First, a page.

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Division of polynomial by linear binomial
Linear binomial
is a polynomial of the first degree: ax+ b. If to divide a polynomial, containing a letter x, by a linear binomial x – b, where b is a number ( positive or negative ), then a remainder will be a polynomial only of zero degree, i.e. some number N , which can be found without finding a quotient. Exactly, this number is equal to the value of the polynomial, received at x = b. This property is proved by Bezout’s theorem: a polynomial a
_{0}
x
^{m}
+ a
_{1}
x
^{m-1}
+ a
_{2}
x
^{m-2}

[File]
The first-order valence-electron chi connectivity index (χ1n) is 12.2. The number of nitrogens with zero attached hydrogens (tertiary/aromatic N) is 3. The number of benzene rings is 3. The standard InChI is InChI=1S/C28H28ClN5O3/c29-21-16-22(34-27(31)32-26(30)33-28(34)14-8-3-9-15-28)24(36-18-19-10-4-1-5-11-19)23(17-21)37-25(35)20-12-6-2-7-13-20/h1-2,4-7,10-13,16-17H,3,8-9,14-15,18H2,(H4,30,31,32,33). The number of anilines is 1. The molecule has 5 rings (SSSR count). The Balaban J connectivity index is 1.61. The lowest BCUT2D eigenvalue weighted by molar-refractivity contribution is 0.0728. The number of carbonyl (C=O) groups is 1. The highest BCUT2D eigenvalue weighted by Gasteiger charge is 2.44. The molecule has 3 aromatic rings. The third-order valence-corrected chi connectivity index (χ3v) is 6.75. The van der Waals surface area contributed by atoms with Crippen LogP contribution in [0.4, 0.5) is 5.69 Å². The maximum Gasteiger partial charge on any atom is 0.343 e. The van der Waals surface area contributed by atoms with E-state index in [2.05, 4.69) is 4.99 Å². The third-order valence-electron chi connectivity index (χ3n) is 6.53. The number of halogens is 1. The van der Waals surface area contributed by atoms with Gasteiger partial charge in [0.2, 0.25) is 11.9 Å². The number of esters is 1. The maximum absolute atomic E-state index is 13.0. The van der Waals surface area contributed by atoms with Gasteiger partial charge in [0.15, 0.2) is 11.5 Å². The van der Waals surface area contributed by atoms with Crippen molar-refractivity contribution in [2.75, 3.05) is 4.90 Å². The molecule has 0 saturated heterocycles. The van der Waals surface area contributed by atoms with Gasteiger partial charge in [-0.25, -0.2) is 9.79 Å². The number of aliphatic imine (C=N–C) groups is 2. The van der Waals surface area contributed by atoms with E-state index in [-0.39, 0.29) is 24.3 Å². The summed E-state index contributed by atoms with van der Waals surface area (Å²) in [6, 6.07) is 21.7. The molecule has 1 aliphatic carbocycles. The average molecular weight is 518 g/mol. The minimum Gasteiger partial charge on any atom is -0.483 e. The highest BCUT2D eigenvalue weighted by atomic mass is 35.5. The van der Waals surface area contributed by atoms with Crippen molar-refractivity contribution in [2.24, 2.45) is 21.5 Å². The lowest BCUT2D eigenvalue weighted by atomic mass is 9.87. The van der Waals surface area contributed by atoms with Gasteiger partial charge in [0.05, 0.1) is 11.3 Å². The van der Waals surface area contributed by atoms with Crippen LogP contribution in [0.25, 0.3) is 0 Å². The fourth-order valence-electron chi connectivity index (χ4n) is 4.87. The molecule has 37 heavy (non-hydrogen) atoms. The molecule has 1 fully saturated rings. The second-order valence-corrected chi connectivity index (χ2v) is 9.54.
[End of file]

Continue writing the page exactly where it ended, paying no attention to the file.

+ …+ a
_{m}
is divided by x – b with a remainder N = a
_{0}
b
^{m}
+ a
_{1}
b
^{m-1}
+ a
_{2}
b
^{m-2}
+ …+ a
_{m}
.
The proof.
According to the definition of division (see above) we have:
a
_{0}
x
^{m}
+ a
_{1}
x
^{m-1}
+ a
_{2}
x
^{m-2}
+ …+ a
_{m}
= ( x – b ) Q + N ,
where Q is some polynomial, N is some number. Substitute here x = b , then ( x– b ) Q will be missing and we receive:
a
_{0}
b
^{m}
+ a
_{0}
b
^{m-1}
+ a
_{0}
b
^{m-2}
+ …+ a
_{m}
= N .
The remark.
It is possible, that N = 0 . Then b is a root of the equation:
a
_{0}
x
^{m}
+ a
_{1}
x
^{m-1}
+ a
_{2}
x
^{m-2}
+ …+ a
_{m}
= 0 .
The theorem has been proved.
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